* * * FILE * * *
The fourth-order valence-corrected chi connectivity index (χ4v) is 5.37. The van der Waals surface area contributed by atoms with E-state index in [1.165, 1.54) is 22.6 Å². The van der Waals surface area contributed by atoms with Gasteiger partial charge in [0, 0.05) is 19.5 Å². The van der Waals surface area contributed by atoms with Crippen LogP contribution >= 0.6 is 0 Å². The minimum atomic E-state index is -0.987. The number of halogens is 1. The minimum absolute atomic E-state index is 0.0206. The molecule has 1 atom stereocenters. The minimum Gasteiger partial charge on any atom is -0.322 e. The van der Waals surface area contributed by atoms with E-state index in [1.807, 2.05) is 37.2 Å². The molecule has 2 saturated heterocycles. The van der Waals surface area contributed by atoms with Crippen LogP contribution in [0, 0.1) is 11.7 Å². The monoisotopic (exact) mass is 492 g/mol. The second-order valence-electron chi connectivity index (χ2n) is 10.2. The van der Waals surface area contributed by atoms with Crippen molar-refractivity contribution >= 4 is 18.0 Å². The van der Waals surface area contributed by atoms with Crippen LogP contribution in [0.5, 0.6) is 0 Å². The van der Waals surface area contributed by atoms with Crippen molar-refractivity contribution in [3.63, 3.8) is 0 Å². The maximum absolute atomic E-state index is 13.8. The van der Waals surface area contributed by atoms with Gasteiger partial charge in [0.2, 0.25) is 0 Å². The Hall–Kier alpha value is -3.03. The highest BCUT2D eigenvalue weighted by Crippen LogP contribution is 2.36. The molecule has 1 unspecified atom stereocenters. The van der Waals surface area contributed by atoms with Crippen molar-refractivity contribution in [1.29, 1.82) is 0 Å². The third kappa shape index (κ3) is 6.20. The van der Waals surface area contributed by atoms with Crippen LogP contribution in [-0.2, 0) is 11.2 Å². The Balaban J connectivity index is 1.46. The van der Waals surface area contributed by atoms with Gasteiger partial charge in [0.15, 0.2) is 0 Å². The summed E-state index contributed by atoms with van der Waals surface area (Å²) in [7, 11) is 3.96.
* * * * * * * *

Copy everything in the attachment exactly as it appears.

The fourth-order valence-corrected chi connectivity index (χ4v) is 5.37. The van der Waals surface area contributed by atoms with E-state index in [1.165, 1.54) is 22.6 Å². The van der Waals surface area contributed by atoms with Gasteiger partial charge in [0, 0.05) is 19.5 Å². The van der Waals surface area contributed by atoms with Crippen LogP contribution >= 0.6 is 0 Å². The minimum atomic E-state index is -0.987. The number of halogens is 1. The minimum absolute atomic E-state index is 0.0206. The molecule has 1 atom stereocenters. The minimum Gasteiger partial charge on any atom is -0.322 e. The van der Waals surface area contributed by atoms with E-state index in [1.807, 2.05) is 37.2 Å². The molecule has 2 saturated heterocycles. The van der Waals surface area contributed by atoms with Crippen LogP contribution in [0, 0.1) is 11.7 Å². The monoisotopic (exact) mass is 492 g/mol. The second-order valence-electron chi connectivity index (χ2n) is 10.2. The van der Waals surface area contributed by atoms with Crippen molar-refractivity contribution >= 4 is 18.0 Å². The van der Waals surface area contributed by atoms with Crippen LogP contribution in [0.5, 0.6) is 0 Å². The van der Waals surface area contributed by atoms with Crippen molar-refractivity contribution in [3.63, 3.8) is 0 Å². The maximum absolute atomic E-state index is 13.8. The van der Waals surface area contributed by atoms with Gasteiger partial charge in [0.2, 0.25) is 0 Å². The Hall–Kier alpha value is -3.03. The highest BCUT2D eigenvalue weighted by Crippen LogP contribution is 2.36. The molecule has 1 unspecified atom stereocenters. The van der Waals surface area contributed by atoms with Crippen molar-refractivity contribution in [1.29, 1.82) is 0 Å². The third kappa shape index (κ3) is 6.20. The van der Waals surface area contributed by atoms with Crippen LogP contribution in [-0.2, 0) is 11.2 Å². The Balaban J connectivity index is 1.46. The van der Waals surface area contributed by atoms with Gasteiger partial charge in [0.15, 0.2) is 0 Å². The summed E-state index contributed by atoms with van der Waals surface area (Å²) in [7, 11) is 3.96.